April 5th, 2004



Last week, I applied for a job that included a "supplemental questionaire" about my background in cartography. I found that I was able to "sell myself" much more by answering those questions than I ever have writing cover letters or even resumes. I also realized just how much I have done and have accomplished and how much ass Your Obedient Serpent actually kicks.

I should have been writing my cover letters like this all along. I just didn't have the framework to build on. Now that I do, I can sit down and rewrite my "boilerplate" cover letter template -- I have a continually-evolving "stock" cover letter than I tailor for each job.

I should also look over my resume with these new revelations in mind, and revise the phrasing and presentation.

And now, the part where I solicit feedback.

An important part of getting hired, I hear, is to insure that your resume stands out, that something sets you apart from the crowd. Heretofore, I've just tried to create neat, legible resumes, using a clear typeface that faxes and copies well and a format that shows that I spent some time thinking about presentation.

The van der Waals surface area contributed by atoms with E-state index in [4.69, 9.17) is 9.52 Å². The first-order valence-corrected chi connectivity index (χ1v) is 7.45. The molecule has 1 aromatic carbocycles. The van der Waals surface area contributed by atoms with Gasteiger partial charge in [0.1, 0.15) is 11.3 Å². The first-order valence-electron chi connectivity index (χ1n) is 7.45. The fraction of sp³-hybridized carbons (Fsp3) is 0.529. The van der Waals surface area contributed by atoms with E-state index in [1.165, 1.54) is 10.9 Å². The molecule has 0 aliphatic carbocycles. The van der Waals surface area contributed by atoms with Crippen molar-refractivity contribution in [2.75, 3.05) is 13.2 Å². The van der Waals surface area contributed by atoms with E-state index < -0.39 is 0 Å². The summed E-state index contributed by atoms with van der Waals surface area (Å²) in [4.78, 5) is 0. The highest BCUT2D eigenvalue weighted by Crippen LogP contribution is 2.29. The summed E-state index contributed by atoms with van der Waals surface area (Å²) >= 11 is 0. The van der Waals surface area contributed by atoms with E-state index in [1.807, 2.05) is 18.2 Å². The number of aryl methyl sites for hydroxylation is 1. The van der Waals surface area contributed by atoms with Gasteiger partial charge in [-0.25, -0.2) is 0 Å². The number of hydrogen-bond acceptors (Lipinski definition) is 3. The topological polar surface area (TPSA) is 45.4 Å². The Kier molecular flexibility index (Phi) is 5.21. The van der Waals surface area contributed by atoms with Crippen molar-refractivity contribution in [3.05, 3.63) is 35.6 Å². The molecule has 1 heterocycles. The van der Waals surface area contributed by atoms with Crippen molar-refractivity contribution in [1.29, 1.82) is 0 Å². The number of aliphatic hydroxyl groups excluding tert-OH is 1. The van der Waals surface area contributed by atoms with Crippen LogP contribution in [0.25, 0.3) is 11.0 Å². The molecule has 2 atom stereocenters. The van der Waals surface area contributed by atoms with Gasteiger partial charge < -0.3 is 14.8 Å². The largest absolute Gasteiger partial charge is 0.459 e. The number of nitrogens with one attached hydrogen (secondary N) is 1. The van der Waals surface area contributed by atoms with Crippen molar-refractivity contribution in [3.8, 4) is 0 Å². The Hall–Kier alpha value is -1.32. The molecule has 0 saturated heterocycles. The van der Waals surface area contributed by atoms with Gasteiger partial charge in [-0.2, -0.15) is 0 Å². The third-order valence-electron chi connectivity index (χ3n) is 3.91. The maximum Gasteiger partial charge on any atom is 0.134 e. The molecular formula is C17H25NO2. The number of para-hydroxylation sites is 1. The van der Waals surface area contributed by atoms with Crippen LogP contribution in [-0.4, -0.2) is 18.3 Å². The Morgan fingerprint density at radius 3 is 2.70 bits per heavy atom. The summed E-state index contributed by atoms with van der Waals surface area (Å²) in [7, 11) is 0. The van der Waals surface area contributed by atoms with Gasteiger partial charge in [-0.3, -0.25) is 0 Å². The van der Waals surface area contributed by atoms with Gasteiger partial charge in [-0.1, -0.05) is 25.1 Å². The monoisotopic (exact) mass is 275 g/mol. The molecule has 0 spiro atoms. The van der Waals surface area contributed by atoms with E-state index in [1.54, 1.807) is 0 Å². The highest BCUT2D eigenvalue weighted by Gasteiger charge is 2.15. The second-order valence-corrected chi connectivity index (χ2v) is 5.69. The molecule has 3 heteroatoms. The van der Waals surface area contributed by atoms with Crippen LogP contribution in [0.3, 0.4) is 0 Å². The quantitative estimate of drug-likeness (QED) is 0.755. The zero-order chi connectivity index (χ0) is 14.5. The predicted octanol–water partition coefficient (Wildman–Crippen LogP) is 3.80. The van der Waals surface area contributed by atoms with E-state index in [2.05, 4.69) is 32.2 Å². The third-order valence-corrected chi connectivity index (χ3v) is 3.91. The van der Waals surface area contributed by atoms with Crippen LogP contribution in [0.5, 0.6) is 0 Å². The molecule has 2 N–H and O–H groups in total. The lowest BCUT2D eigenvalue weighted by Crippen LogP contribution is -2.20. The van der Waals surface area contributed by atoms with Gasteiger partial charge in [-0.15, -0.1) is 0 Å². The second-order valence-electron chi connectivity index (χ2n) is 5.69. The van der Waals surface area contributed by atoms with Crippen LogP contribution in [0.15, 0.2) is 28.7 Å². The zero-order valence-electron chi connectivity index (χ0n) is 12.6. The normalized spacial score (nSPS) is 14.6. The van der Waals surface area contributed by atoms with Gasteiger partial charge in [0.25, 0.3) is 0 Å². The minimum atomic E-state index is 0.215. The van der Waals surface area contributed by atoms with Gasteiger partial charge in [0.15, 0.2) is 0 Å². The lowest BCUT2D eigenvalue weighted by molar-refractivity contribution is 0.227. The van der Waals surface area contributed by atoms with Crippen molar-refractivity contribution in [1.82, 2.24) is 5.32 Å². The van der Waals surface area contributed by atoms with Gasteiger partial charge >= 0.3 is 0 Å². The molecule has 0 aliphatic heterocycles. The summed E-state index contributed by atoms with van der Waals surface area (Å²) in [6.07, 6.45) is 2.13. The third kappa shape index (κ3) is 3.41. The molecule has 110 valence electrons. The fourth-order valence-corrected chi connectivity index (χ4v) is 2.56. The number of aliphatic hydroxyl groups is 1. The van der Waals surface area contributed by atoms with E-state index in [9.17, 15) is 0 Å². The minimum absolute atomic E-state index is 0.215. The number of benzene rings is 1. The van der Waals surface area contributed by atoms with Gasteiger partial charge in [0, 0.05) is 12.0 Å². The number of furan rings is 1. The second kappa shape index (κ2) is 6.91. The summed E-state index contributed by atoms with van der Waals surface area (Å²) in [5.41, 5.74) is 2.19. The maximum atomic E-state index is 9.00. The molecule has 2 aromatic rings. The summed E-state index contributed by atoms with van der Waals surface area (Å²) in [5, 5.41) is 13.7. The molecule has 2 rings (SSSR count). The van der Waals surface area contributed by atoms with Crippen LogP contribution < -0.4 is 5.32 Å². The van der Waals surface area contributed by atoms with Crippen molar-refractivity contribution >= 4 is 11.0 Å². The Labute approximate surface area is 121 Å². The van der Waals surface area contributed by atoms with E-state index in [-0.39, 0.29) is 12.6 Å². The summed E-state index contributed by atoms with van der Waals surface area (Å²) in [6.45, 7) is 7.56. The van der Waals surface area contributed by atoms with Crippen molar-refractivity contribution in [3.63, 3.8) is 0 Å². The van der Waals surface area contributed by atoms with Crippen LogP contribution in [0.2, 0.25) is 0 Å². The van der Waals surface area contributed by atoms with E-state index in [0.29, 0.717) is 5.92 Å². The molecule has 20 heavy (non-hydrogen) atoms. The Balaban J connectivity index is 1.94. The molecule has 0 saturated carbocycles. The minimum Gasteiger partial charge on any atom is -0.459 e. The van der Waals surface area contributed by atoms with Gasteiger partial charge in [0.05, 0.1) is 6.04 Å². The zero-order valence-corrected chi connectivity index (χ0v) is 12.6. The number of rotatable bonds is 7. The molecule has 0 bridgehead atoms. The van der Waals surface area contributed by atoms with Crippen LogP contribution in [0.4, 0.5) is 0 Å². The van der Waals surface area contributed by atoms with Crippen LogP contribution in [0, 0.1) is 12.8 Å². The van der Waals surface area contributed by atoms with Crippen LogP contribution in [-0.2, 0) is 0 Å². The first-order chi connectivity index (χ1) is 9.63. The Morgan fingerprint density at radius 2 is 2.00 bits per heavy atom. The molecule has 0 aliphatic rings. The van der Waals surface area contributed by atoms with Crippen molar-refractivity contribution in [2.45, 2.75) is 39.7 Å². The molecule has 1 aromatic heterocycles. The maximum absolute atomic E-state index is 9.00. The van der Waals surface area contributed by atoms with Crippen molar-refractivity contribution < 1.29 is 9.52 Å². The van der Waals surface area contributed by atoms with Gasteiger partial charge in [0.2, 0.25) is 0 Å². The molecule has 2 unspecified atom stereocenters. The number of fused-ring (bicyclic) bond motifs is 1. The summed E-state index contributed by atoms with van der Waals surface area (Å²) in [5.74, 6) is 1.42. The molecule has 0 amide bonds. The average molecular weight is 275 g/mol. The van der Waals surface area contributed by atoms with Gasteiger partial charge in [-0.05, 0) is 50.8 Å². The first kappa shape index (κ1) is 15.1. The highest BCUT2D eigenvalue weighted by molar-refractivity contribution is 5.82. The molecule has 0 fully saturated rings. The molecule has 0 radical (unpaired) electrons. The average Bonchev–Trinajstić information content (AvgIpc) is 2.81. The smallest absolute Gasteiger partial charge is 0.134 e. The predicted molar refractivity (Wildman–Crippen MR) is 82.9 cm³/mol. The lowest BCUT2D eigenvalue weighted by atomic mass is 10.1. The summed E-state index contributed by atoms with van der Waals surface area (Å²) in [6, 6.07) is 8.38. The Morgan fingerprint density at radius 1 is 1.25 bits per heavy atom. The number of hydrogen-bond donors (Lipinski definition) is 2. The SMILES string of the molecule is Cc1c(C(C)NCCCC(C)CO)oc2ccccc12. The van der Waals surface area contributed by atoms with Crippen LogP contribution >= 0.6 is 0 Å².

I have, however, heard tales of people who got jobs because they used radically unconventional resume formats.

I'm considering the possibility of drafting a Frequently Asked Questions About EWD, and submitting that as a resume. The idea of an advertising brochure approach (What can EWD bring to YOUR Company?) has also crossed my mind.

So -- what do people think?

Poll #273811 Resumes!

What's the best way to present a resume?

Anything but 12-point Times New Roman is entirely unprofessional. What are you, a sense offender?
There's nothing wrong with nicely-formatted DTP document with clear fonts, in a conventional resume format.
Try something striking, radical, and innovative -- even a little flippant.
Nothing impresses an employer like demonstrating your mastery of Klingonese, especially when printed on used grocery bags.

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